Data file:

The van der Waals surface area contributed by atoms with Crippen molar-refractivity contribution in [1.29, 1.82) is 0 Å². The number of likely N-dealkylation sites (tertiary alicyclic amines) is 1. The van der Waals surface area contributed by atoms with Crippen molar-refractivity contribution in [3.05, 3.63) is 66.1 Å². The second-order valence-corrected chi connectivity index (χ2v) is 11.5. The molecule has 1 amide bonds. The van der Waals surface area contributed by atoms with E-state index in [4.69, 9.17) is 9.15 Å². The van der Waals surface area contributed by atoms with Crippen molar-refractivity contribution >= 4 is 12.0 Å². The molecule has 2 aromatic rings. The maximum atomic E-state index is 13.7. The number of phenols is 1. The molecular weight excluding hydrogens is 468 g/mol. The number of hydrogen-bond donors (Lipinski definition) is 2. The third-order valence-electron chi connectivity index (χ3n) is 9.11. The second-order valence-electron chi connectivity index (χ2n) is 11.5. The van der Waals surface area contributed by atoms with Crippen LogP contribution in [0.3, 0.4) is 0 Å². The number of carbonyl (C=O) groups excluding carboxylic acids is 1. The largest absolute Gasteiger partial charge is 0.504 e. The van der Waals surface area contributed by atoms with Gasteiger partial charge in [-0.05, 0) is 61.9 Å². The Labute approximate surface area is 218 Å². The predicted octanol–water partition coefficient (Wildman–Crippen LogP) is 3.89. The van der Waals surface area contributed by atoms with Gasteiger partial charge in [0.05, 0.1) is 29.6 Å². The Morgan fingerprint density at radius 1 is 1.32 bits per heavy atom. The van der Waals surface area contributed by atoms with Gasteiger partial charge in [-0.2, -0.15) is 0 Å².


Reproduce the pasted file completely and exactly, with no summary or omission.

The van der Waals surface area contributed by atoms with Crippen molar-refractivity contribution in [1.29, 1.82) is 0 Å². The number of likely N-dealkylation sites (tertiary alicyclic amines) is 1. The van der Waals surface area contributed by atoms with Crippen molar-refractivity contribution in [3.05, 3.63) is 66.1 Å². The second-order valence-corrected chi connectivity index (χ2v) is 11.5. The molecule has 1 amide bonds. The van der Waals surface area contributed by atoms with E-state index in [4.69, 9.17) is 9.15 Å². The van der Waals surface area contributed by atoms with Crippen molar-refractivity contribution >= 4 is 12.0 Å². The molecule has 2 aromatic rings. The maximum atomic E-state index is 13.7. The number of phenols is 1. The molecular weight excluding hydrogens is 468 g/mol. The number of hydrogen-bond donors (Lipinski definition) is 2. The third-order valence-electron chi connectivity index (χ3n) is 9.11. The second-order valence-electron chi connectivity index (χ2n) is 11.5. The van der Waals surface area contributed by atoms with Crippen LogP contribution in [0.3, 0.4) is 0 Å². The number of carbonyl (C=O) groups excluding carboxylic acids is 1. The largest absolute Gasteiger partial charge is 0.504 e. The van der Waals surface area contributed by atoms with Gasteiger partial charge in [-0.05, 0) is 61.9 Å². The Labute approximate surface area is 218 Å². The predicted octanol–water partition coefficient (Wildman–Crippen LogP) is 3.89. The van der Waals surface area contributed by atoms with Gasteiger partial charge in [0.05, 0.1) is 29.6 Å². The Morgan fingerprint density at radius 1 is 1.32 bits per heavy atom. The van der Waals surface area contributed by atoms with Gasteiger partial charge in [-0.2, -0.15) is 0 Å².